Today, we are free to slam the Catholic Church for harboring child molesters among its clergy.

And we should indeed condemn this behavior, and the response of the church hierarchy to it.

I wonder how much child abuse was going on with it in the Middle Ages.

By modern standards, plenty.

One may also wonder how much child abuse occurs in Islam. After all, we do have cases of child MARRIAGE, including girls as young as ten or eleven being forced to marry much older men. And that’s what has been reported.

I have circumstantial reason to think that there is plenty of child abuse in certain Muslim religious contexts. That doesn’t lead me to tar Muslims who don’t commit child abuse with the same brush.

For full disclosure, I have a disproportionate number of Jewish and Muslim friends, as well as a disproportionate number of friends from a variety of other “ethnic” or religious groups. This is simply due to the fact that I live in New York City.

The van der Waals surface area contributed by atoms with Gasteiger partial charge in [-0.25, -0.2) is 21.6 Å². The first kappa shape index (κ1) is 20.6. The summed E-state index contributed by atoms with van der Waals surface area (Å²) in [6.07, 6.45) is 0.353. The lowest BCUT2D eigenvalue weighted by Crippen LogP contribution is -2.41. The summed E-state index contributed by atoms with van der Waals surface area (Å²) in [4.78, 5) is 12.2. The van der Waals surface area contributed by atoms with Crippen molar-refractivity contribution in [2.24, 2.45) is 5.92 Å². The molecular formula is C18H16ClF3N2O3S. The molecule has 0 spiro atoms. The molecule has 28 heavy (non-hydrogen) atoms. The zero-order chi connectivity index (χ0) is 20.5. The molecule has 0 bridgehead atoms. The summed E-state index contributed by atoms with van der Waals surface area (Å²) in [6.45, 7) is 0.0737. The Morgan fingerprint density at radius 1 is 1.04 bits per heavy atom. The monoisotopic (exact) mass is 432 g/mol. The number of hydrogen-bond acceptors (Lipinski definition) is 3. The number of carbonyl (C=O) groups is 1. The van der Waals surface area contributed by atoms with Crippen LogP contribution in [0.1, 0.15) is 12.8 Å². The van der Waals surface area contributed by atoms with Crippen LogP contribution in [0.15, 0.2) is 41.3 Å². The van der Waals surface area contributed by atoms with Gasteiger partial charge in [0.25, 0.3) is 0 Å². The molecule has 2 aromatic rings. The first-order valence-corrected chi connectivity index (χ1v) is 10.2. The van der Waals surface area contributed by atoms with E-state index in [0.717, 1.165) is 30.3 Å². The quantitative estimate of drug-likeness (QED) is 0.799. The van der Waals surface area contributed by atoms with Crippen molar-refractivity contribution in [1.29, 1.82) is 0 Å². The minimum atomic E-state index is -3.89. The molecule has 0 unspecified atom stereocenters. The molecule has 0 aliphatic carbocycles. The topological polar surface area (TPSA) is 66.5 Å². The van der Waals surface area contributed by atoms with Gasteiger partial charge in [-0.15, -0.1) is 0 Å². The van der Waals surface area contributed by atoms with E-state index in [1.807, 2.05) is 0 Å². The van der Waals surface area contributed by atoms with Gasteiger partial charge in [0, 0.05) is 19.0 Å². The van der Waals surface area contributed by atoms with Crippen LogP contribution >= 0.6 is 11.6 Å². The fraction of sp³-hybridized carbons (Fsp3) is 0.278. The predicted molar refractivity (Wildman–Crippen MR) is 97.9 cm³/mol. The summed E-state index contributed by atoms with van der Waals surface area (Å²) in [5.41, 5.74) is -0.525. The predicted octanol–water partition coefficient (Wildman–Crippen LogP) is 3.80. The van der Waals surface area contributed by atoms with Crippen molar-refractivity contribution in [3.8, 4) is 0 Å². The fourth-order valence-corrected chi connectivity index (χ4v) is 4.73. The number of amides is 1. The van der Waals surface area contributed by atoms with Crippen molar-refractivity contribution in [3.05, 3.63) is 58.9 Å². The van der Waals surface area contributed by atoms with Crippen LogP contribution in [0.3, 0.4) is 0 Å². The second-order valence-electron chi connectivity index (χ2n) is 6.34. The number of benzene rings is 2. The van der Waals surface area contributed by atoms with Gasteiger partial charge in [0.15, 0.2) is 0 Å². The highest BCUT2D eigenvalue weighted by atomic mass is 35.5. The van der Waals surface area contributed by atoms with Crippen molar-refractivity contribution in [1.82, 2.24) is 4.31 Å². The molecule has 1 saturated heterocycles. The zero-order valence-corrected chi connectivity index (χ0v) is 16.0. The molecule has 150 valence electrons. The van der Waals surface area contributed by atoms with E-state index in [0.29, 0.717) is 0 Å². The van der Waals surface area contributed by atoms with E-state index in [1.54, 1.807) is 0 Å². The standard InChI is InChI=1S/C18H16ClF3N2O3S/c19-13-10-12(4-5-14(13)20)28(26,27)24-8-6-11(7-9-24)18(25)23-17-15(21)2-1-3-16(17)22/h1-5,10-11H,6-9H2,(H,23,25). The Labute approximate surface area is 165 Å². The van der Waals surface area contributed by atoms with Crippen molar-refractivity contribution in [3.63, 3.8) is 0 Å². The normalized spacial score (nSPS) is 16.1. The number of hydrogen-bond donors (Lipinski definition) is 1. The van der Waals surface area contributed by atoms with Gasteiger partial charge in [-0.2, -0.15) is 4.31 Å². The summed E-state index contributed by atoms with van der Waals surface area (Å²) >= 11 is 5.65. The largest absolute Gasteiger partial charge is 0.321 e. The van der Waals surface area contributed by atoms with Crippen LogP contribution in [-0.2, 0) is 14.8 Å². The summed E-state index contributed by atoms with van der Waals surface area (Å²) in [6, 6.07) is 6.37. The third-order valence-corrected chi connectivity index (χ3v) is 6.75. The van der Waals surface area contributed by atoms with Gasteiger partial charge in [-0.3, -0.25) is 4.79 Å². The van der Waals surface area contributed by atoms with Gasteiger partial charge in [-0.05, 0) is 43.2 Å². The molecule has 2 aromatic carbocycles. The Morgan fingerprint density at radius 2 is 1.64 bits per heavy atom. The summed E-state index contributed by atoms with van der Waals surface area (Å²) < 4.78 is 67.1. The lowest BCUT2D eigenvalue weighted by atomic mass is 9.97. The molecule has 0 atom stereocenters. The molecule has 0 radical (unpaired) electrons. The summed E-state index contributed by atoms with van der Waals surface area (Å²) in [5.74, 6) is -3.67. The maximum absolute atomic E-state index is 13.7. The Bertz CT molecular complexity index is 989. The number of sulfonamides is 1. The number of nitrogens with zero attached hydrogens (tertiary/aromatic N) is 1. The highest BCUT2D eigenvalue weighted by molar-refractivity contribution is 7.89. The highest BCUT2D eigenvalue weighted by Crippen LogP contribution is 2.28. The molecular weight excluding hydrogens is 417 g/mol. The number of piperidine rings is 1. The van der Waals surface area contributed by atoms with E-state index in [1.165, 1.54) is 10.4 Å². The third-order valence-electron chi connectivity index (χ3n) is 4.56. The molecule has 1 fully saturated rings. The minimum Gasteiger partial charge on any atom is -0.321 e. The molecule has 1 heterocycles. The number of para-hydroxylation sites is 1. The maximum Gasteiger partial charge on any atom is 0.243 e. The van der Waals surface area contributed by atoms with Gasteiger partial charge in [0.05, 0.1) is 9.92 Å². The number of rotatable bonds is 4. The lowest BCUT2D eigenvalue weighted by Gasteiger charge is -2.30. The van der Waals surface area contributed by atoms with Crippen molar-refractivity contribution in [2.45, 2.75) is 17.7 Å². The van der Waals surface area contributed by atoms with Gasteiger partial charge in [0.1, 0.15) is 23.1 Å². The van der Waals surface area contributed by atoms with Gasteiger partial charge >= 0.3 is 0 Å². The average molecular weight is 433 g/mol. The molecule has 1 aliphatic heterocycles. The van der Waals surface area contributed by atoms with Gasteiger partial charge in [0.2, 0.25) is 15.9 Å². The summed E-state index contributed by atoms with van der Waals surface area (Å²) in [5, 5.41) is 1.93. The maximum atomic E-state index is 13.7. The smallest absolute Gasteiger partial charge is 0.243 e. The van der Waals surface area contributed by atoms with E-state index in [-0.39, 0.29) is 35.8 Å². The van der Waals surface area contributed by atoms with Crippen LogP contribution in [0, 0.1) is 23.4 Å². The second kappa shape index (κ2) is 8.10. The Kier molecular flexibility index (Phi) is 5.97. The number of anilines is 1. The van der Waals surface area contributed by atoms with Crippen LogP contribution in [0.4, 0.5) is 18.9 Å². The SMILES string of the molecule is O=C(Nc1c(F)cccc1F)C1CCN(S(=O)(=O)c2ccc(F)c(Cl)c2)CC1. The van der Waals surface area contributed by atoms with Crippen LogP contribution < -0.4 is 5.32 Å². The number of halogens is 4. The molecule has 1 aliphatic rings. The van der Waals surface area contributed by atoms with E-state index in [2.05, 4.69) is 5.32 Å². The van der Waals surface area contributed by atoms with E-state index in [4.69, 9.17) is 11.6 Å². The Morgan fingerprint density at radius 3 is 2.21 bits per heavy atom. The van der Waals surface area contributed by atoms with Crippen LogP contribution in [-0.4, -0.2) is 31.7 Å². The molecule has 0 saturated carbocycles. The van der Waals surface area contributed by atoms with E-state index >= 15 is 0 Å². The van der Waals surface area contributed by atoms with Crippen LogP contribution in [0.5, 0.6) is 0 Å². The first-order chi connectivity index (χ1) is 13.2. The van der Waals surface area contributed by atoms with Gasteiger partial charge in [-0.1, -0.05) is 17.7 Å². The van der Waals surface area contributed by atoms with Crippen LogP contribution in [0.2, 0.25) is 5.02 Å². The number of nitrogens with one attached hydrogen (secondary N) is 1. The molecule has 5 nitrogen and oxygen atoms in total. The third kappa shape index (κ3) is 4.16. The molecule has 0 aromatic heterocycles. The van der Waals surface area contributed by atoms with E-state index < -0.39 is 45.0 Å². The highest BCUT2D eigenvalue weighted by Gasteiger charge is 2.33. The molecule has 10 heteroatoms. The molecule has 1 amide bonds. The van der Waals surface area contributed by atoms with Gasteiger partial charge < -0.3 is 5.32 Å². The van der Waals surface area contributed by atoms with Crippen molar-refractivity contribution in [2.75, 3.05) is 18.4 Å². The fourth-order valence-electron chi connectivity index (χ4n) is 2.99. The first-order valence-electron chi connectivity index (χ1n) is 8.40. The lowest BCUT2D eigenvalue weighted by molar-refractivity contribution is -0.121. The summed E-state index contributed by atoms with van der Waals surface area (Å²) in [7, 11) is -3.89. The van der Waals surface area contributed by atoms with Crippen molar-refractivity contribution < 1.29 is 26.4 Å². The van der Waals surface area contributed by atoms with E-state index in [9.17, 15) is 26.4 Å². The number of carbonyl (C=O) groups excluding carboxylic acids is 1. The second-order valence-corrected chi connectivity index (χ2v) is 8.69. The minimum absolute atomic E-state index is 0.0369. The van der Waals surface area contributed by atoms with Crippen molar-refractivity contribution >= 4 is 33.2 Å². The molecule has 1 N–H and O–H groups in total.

Stop the presses! Read THIS:

http://willyloman.wordpress.com/201[…]e-west-bank/

All of a sudden last week a group called “Revolution Muslim” threatened violence against Comedy Central if they aired an image of Muhammad which forced Comedy Central to censor the show and now you have even liberals talking about those “radical Muslims” and their threats of violence. Karl Rove couldn’t have done it any better.

Problem is, Revolution Muslim was started and run by a “converted” Israeli settler who studied at an orthodox rabbinical school in Israel before becoming a settler in the occupied territories.

You can count on “Revolution Muslim” to say the wrong thing at the right moment to get Americans to hate all those “radical” Muslims.